Department of Biochemistry University of Oxford Department of Biochemistry
University of Oxford
South Parks Road
Oxford OX1 3QU

Tel: +44 (0)1865 613200
Fax: +44 (0)1865 613201
Image showing the global movement of lipids in a model planar membrane
Matthieu Chavent, Sansom lab
Anaphase bridges in fission yeast cells
Whitby lab
Lactose permease represented using bending cylinders in Bendix software
Caroline Dahl, Sansom lab
Epithelial cells in C. elegans showing a seam cell that failed to undergo cytokinesis
Serena Ding, Woollard lab
Collage of Drosophila third instar larva optic lobe
Lu Yang, Davis lab
First year Biochemistry students at a practical class
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Lidia Vasilieva
Transcriptional and post-transcriptional regulation of gene expression in eukaryotes

Co-workers: Katie Duckett, Dong-Hyuk Heo, Tea Kecman, Krzysztof Kus, Dogukan Ulgen, Sina Wittmann, Beth Watts and Anna Wiecek

RNAs are involved in many key cellular processes, and even minor alterations in RNA level are often detrimental and could lead to diseases in human. Our research is aimed to understand how chromatin modifiers, RNA polymerase II transcription factors and the exosome complex, a major RNA processing/degradation machinery orchestrate different aspects of RNA metabolism: transcription, RNA processing and RNA quality control. To achieve this our laboratory is using multidisciplinary approaches where we combine state-of-the-art biochemistry, genetics and genomics to uncover molecular mechanisms regulating levels of individual transcripts in eukaryotes.

We are focused on two central questions:

  1. How does phosphorylation of the RNA polymerase II (Pol II) control gene expression?

Phosphorylation of the C-terminal domain (CTD) of the largest subunit of Pol II is fundamental to regulation of transcription and production of functional RNA, however the mechanisms underpinning CTD function remain obscure.

Recently, we have discovered that conserved proteins (Figure 1) that interact with both CTD and nascent RNA via CTD-Interacting-Domain (CID) and RNA-Recognition Motif (RRM) (Figure 2) are key to mediate CTD function. Building up on this exciting findings we now investigate how these essential proteins regulate transcription and RNA processing.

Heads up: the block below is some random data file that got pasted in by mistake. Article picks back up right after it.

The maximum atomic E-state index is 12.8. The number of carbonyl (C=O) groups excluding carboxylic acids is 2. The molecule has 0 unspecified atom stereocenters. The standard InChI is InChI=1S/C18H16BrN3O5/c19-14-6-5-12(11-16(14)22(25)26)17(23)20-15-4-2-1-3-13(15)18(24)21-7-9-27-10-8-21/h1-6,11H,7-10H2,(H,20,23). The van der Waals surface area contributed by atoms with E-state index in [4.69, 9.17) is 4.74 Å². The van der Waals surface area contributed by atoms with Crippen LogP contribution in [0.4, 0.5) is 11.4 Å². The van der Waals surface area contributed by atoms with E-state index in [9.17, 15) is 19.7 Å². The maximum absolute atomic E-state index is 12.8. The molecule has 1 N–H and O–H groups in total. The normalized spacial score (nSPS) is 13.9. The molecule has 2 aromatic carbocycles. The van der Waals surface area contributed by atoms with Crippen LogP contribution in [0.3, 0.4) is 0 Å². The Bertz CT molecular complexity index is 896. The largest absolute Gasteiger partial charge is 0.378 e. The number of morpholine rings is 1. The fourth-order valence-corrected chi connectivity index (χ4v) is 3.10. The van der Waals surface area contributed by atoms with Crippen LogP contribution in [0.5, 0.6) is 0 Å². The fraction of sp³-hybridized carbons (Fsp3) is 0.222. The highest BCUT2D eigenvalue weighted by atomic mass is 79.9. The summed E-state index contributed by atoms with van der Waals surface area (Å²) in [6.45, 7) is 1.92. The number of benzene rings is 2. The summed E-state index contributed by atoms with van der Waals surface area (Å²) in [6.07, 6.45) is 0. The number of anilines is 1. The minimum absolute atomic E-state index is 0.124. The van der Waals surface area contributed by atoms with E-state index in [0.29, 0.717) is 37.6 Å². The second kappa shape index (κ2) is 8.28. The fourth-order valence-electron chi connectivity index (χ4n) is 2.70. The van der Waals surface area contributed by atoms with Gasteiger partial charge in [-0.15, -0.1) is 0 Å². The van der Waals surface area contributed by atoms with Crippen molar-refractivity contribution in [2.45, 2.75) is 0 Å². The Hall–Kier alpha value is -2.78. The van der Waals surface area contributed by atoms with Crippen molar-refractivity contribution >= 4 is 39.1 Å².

1. How are individual transcripts targeted for degradation?

RNA exosome complex of 10-11 subunits that possesses 3’-5’ exo- and endonucleolytic activity is central to RNA regulation where it plays a key role in nearly every step of RNA metabolism including RNA maturation, degradation and surveillance (Figure 3). It controls expression levels of specific mRNAs in response to environmental cues, during cell differentiation and development. Although the mechanisms by which RNA is targeted to (or escapes from) the exosome are still not fully understood. In the past, we have identified RNA-binding proteins that regulate targeting of the exosome complex to specific RNAs (Exosome-Specificity-Factors, ESFs). One of our current goal is to understand how ESF regulate exosome targeting to the RNAs.

Publications

  1. Wittmann, S., Renner, M., Watts, B.R., Adams, O., Huseyin, M., Baejen, C., El Omari, K., Kilchert, C., Heo, D.H., Kecman, T., Cramer, P., Grimes, J.M., and Vasiljeva, L (2017) The conserved protein Seb1 drives transcription termination by binding RNA polymerase II and nascent RNA. Nature Communications. 8, 14861 doi: 10.1038/ncomms14861.
  2. Kilchert C, Wittmann S, Vasiljeva L.(2016) The regulation and functions of the nuclear RNA exosome complex. Nature Rev Mol Cell Biol. 17, 227-39. 
  3. Kilchert C, Wittmann S, Passoni M, Shah S, Granneman S, Vasiljeva L.(2015)Regulation of mRNA Levels by Decay-Promoting Introns that Recruit the Exosome Specificity Factor Mmi1. Cell Report. 22;13, 2504-15.
  4. Shah, S., Kilchert, C., Wittmann, S., and Vasiljeva, L. (2014) ‘lncRNA recruits RNAi and the exosome to dynamically regulate pho1 expression in response to phosphate levels in fission yeast’ Genes and Development 28, 231-244.
  5. Volanakis, A., Passoni, M., Hector, R., Kilchert, C., Shah, S., Granneman, S., and Vasiljeva, L. (2013) Spliceosome-Mediated-Decay (SMD) regulates expression of non-intronic genes in budding yeast. Genes and Development  27, 2025-38. 
More Publications...

Research Images

Figure 1: Conserved CID-RRM proteins in RNA polymerase II transcription. CID- CTD –Interacting –Domain, RRM- RNA Recognition Motif.
 

 

Figure 2: Novel organization of the RNA-binding module of CID-RRM proteins that consists of the canonical RRM and RRM-like domain (shown in green) (Wittmann et al., 2017 Nature Comm).
 

Figure 3: RNA exosome complex. The six-subunit RNAse PH-like ring (Rrp41, Rrp45, Rrp42, Mtr3, Rrp43, and Rrp46) assembles with three cap proteins (Csl4, Rrp4, and Rrp40) containing S1/KH domains into a nine-subunit core. Catalytic subunits Rrp44 (Dis3) (shown in yellow) and Rrp6 associates with the core (Kilchert et al., 2016 Nature Rev Mol Cell Biol).


In the news:

Our recent paper discovering a key role for conserved factors in terminating RNA polymerase II transcription:
http://www.bioch.ox.ac.uk/about/newsarchive/how-a-group-of-conserved-proteins-orchestrate-transcription-termination-in-eukaryotes

Our paper describing novel mechanism of regulation via splicing:
http://www.bioch.ox.ac.uk/about/archives2013/splicing-surprise-for-yeast-researchers

Contact: lidia.vasilieva@bioch.ox.ac.uk
Graduate Student and Postdoctoral Positions: Enquiries with CV welcome